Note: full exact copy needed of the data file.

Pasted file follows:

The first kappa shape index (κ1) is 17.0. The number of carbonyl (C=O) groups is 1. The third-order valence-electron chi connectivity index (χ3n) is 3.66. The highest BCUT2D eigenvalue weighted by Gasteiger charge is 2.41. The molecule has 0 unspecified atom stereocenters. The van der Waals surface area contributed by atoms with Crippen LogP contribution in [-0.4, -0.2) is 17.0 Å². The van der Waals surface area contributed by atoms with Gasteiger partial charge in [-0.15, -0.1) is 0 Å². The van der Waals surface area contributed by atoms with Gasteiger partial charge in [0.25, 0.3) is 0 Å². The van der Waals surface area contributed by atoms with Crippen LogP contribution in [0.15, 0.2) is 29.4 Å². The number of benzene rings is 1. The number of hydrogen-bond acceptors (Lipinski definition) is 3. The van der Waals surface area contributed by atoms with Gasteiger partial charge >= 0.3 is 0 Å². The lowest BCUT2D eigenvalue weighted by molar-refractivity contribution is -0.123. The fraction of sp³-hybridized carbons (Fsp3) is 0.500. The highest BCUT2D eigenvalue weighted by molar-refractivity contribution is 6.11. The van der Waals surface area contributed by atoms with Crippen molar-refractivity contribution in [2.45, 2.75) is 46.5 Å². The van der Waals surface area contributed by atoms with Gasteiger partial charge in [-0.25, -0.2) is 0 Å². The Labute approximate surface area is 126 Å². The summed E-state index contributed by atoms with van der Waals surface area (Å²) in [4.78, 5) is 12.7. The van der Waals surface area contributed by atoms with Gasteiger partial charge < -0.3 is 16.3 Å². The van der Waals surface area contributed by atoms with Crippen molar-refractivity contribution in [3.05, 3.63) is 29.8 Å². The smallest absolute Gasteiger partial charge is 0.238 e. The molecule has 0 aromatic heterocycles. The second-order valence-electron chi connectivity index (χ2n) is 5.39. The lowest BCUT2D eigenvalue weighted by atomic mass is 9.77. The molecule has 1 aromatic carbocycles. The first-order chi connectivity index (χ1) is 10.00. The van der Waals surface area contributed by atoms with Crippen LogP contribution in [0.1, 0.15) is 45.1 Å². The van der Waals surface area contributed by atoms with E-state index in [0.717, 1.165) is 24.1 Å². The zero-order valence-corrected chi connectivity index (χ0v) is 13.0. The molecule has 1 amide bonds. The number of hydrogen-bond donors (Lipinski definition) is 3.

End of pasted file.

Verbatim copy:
The first kappa shape index (κ1) is 17.0. The number of carbonyl (C=O) groups is 1. The third-order valence-electron chi connectivity index (χ3n) is 3.66. The highest BCUT2D eigenvalue weighted by Gasteiger charge is 2.41. The molecule has 0 unspecified atom stereocenters. The van der Waals surface area contributed by atoms with Crippen LogP contribution in [-0.4, -0.2) is 17.0 Å². The van der Waals surface area contributed by atoms with Gasteiger partial charge in [-0.15, -0.1) is 0 Å². The van der Waals surface area contributed by atoms with Gasteiger partial charge in [0.25, 0.3) is 0 Å². The van der Waals surface area contributed by atoms with Crippen LogP contribution in [0.15, 0.2) is 29.4 Å². The number of benzene rings is 1. The number of hydrogen-bond acceptors (Lipinski definition) is 3. The van der Waals surface area contributed by atoms with Gasteiger partial charge >= 0.3 is 0 Å². The lowest BCUT2D eigenvalue weighted by molar-refractivity contribution is -0.123. The fraction of sp³-hybridized carbons (Fsp3) is 0.500. The highest BCUT2D eigenvalue weighted by molar-refractivity contribution is 6.11. The van der Waals surface area contributed by atoms with Crippen molar-refractivity contribution in [2.45, 2.75) is 46.5 Å². The van der Waals surface area contributed by atoms with Gasteiger partial charge in [-0.25, -0.2) is 0 Å². The Labute approximate surface area is 126 Å². The summed E-state index contributed by atoms with van der Waals surface area (Å²) in [4.78, 5) is 12.7. The van der Waals surface area contributed by atoms with Gasteiger partial charge < -0.3 is 16.3 Å². The van der Waals surface area contributed by atoms with Crippen molar-refractivity contribution in [3.05, 3.63) is 29.8 Å². The smallest absolute Gasteiger partial charge is 0.238 e. The molecule has 0 aromatic heterocycles. The second-order valence-electron chi connectivity index (χ2n) is 5.39. The lowest BCUT2D eigenvalue weighted by atomic mass is 9.77. The molecule has 1 aromatic carbocycles. The first-order chi connectivity index (χ1) is 10.00. The van der Waals surface area contributed by atoms with Crippen LogP contribution in [0.1, 0.15) is 45.1 Å². The van der Waals surface area contributed by atoms with E-state index in [0.717, 1.165) is 24.1 Å². The zero-order valence-corrected chi connectivity index (χ0v) is 13.0. The molecule has 1 amide bonds. The number of hydrogen-bond donors (Lipinski definition) is 3.